US senator holds talks in Myanmar
Jim Webb to discuss sentencing of Suu Kyi during meeting with General Than Shwe.
Last Modified: 15 Aug 2009 06:44 GMT

Myanmar recently sentenced Aung San Suu Kyi to another 18 months of house arrest  [FILE: AFP]

A US senator has become the most senior Washington official to meet Myanmar's ruling military leaders.

Jim Webb, a Democratic senator from the eastern US state of Virginia, held talks with Senior General Than Shwe, the head of Myanmar's army and the country's leader, on Saturday.

"The US senator has started his meeting with the senior general," a Myanmar government official said on condition of anonymity after the talks.

Details of their discussions were not immediately available.

Webb, who arrived in Naypyidaw, the country's remote administrative capital, on Friday, is in Myanmar on the second leg of a two-week tour of the region.

Webb is travelling with a US delegation that would meet the Union of Myanmar Federation of Chambers of Commerce and Industry in Yangon, the commercial hub, a Myanmar businessman said on condition of anonymity.

Advocate of talks

Webb had called in March for direct talks between the US and Myanmar.

But last month, he said the recent trial of Aung San Suu Kyi, Myanmar's detained opposition leader, made it difficult for Washington to pursue "meaningful relations" with Myanmar.

In depth

 Anger over Suu Kyi verdict Lawyers to appeal
 Suu Kyi found guilty

 Video: World leaders condemn Suu Kyi verdict
 Video: Aung San Suu Kyi convicted
 Riz Khan: Myanmar's verdict


 Aung San Suu Kyi
Suu Kyi's uninvited guest

His meeting was likely to include talks on Suu Kyi, who was sentenced earlier this week to another 18 months of house arrest.

A US national, John Yettaw, who triggered the trial when he swam to her lakeside home in Yangon in May, was sentenced to seven years of hard labour and imprisonment.

The convictions have been widely criticised around the world, particularly by the US government.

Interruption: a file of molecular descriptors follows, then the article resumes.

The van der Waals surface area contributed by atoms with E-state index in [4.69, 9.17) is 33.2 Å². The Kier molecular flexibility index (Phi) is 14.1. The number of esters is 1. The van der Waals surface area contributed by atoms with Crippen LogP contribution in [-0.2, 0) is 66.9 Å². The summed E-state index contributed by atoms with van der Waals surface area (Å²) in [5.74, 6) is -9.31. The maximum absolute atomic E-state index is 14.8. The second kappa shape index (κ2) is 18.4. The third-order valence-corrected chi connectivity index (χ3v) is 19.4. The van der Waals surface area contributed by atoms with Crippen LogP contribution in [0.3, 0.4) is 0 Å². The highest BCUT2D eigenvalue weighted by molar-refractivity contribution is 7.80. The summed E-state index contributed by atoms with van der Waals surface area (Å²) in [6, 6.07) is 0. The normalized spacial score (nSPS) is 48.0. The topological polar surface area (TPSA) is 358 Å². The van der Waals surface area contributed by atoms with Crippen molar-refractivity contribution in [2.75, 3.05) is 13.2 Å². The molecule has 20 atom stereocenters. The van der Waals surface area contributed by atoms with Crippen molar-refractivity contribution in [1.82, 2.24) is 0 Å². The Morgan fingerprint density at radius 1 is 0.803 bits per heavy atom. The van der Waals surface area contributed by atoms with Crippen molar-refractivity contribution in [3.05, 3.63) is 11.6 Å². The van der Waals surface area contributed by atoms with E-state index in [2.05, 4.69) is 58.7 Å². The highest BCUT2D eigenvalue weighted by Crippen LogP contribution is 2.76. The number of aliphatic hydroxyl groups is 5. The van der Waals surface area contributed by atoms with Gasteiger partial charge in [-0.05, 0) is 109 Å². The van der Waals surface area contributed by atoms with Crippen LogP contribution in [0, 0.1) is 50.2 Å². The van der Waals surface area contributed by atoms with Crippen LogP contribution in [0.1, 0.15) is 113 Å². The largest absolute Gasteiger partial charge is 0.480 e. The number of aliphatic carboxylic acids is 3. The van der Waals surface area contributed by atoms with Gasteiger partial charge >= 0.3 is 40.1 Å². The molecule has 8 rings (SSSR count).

After his talks in Naypyidaw, Webb was due to fly to Yangon, where Suu Kyi and Yettaw are being held.

In a surprise development, Webb could meet Suu Kyi herself and Yettaw, according to local officials.

The White House said it supported Webb's trip, adding that his visit to Myanmar would convey "strong" US views of good governance to the country's leaders.

"We welcome Senator Webb's trip to the region, including the stop in Burma," Mike Hammer, a spokesman for the National Security Council, said, using the country's previous name.

"It is important for the Burmese leadership to hear of the strong views of American political leaders about the path it should take toward democracy, good governance, and genuine national reconciliation."

'Important visit'

Larry Jagan, a Southeast Asia analyst, told Al Jazeera that "there is a danger in reading too much into this visit".

"We can't say there's going be a major shift in policy for the Obama administration and the Myanmar government," he said.

Webb is expected to hold talks with senior General Than Shwe in Naypyidaw [AP]

"But this visit is extremely important because not even the UN envoy to Myanmar [Ibrahim Gambari] gets to see Than Shwe."

Webb is chairman of the US senate's Foreign Relations Committee's East Asia and Pacific Affairs Subcommittee.

Asked about speculation that Yettaw might be handed over to Webb, a spokesman for the US embassy in Yangon told the Associated Press said that the issue had "not been officially discussed".

However, Yettaw's lawyer, Khin Maung Oo, said he considered it unlikely.

"It is impossible that Mr Yettaw will be sent back with the visiting senator," Khin Maung Oo said.

"I think my client will finally be deported but not immediately."

Al Jazeera and agencies
Topics in this article
Featured on Al Jazeera
Swathes of the British electorate continue to show discontent with all things European, including immigration.
Astronomers have captured images of primordial galaxies that helped light up the cosmos after the Big Bang.
Critics assail British photographer's portrayal of indigenous people, but he says he's highlighting their plight.
As Western stars re-release 1980s charity hit, many Africans say it's a demeaning relic that can do more harm than good.
Remnants of deadly demonstrations to be displayed in a new museum, a year after protests pushed president out of power.
No one convicted after 58 people gunned down in cold blood in 2009 in the country's worst political mass killing.
While hosting the World Internet Conference, China tries Tiananmen activist for leaking 'state secrets' to US website.
Once staunchly anti-immigrant, some observers say the conservative US state could lead the way in documenting migrants.
NGOs say women without formal documentation are being imprisoned after giving birth in Malaysia.